“A Short History of the Department of State” has been retired and is no longer maintained. For more information, please see the full notice.
Landmark Departmental Reform
In 1980, Congress passed the landmark Foreign Service Act, the first new legislation on the service since 1946, designed to address problems both at home and overseas. The act was the culmination of reform initiated by Vance and Deputy Secretary of State Warren M. Christopher and implemented by Under Secretary of State for Management Benjamin Read.
The act created a Senior Foreign Service (SFS) to address a real problem—there were too many senior officers and not enough senior posts. Now, the number of senior personnel would be related to the number of available jobs. Those who did not pass the close scrutiny and rigorous standards for the SFS would be assured a 20-year career and a pension. Foreign Service pay was raised and overseas allowances and spousal rights were liberalized. The Foreign Service Reserve System ended with the acknowledgement that it that had not worked as planned, and specialists who had been part of the “Wristonization” experiment of the 1950s were transferred back into the Civil Service. The act created a Foreign Service of 6,850 people and a domestic work force of 3,800 Civil Servants, for a total of about 10,650 employees.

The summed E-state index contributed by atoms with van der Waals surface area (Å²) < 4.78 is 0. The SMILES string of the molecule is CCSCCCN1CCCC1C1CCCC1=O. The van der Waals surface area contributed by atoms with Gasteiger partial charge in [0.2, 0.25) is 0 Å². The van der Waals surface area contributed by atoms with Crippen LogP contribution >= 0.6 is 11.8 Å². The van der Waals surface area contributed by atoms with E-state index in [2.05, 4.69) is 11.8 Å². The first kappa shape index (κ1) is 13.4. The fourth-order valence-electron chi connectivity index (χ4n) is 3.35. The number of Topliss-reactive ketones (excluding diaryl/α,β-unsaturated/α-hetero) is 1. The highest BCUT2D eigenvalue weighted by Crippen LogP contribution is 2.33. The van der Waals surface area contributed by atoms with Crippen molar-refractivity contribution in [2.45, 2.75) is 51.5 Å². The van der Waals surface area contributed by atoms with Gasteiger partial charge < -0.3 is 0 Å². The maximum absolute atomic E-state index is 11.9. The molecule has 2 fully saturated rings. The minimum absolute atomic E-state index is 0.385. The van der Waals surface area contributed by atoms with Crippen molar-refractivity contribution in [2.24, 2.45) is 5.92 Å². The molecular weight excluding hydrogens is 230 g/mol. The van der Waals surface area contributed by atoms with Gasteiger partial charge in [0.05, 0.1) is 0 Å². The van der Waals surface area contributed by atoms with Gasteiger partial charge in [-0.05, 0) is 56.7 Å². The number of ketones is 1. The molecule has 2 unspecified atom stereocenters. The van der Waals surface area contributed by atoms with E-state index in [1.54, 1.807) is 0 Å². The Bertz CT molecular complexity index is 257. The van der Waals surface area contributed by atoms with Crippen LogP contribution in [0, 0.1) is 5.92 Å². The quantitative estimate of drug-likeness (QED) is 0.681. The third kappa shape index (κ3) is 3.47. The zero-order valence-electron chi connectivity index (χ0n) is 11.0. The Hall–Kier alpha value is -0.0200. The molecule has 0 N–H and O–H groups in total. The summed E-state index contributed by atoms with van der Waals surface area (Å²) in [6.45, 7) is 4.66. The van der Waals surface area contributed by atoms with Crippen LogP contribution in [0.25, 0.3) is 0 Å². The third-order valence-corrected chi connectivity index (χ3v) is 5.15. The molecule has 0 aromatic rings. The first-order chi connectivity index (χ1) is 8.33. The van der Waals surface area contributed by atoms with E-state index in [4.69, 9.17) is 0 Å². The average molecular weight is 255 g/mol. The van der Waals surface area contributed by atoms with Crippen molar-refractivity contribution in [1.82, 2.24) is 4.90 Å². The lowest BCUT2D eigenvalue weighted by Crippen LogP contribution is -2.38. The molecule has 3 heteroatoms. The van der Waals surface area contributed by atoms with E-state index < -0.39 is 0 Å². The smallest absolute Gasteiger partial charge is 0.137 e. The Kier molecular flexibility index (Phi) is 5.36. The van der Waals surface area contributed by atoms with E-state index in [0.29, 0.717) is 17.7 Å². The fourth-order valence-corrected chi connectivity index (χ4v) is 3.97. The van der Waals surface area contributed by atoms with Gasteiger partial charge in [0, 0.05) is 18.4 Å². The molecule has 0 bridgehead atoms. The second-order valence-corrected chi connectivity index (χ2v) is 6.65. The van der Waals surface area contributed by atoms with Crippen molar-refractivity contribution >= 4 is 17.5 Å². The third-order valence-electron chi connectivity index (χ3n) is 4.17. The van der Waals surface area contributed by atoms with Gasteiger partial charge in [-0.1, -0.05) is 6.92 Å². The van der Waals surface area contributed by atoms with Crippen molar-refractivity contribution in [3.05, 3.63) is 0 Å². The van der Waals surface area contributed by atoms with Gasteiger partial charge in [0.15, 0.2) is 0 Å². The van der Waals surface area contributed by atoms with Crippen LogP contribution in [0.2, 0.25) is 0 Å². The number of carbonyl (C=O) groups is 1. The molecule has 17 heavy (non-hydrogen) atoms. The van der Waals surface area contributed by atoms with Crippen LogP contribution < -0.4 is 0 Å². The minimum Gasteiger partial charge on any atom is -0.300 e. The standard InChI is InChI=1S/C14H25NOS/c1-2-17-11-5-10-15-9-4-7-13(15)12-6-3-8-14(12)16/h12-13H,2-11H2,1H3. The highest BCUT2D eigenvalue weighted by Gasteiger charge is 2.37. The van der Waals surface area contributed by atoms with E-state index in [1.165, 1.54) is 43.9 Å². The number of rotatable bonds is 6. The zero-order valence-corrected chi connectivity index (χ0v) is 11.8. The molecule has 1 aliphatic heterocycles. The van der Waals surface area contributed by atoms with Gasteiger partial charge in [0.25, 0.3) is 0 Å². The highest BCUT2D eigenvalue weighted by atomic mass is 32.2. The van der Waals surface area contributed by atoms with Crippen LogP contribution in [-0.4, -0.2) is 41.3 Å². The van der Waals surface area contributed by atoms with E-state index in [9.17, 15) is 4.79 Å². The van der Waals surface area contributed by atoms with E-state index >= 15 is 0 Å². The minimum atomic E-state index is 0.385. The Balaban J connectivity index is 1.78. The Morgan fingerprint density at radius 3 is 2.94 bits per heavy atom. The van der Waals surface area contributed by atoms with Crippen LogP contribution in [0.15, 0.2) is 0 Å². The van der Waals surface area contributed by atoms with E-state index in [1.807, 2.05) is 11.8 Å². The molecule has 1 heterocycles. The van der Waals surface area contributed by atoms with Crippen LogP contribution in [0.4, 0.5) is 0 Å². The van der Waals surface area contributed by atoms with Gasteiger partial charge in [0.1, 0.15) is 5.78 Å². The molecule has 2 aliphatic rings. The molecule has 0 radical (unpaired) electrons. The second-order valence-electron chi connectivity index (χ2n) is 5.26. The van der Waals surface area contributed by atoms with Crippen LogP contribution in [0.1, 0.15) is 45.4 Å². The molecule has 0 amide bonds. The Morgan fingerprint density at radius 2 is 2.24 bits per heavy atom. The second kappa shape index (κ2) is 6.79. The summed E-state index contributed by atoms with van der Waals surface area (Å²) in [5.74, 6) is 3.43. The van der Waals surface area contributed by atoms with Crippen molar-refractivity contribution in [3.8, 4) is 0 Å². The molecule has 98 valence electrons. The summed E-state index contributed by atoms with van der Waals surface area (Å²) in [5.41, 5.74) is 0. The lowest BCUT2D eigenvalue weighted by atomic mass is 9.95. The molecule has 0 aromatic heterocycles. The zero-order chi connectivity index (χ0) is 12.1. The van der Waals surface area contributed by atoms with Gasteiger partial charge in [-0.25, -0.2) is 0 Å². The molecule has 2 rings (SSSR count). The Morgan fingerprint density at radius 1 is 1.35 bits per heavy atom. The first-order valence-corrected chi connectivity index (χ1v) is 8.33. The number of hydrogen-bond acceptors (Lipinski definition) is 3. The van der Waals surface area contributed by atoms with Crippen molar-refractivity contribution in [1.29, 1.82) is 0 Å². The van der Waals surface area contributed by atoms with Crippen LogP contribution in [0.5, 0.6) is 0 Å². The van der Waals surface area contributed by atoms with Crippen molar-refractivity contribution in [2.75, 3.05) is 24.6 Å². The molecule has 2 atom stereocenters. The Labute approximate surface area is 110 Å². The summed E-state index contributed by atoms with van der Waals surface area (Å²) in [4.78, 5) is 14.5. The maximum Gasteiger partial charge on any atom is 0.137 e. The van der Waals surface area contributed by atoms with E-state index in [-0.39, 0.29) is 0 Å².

The Foreign Service Act encouraged qualities in the Foreign Service that were essential to the modern practice of diplomacy. Under Secretary of State for Political Affairs David D. Newsom summarized these qualities in 1978: “An understanding of our own nation; a balanced sensitivity to other societies and peoples; a firm grasp of the subject matter of international relations; and the skill to bring this knowledge together in advancing both the interests of our country and the establishment of working understandings with others.”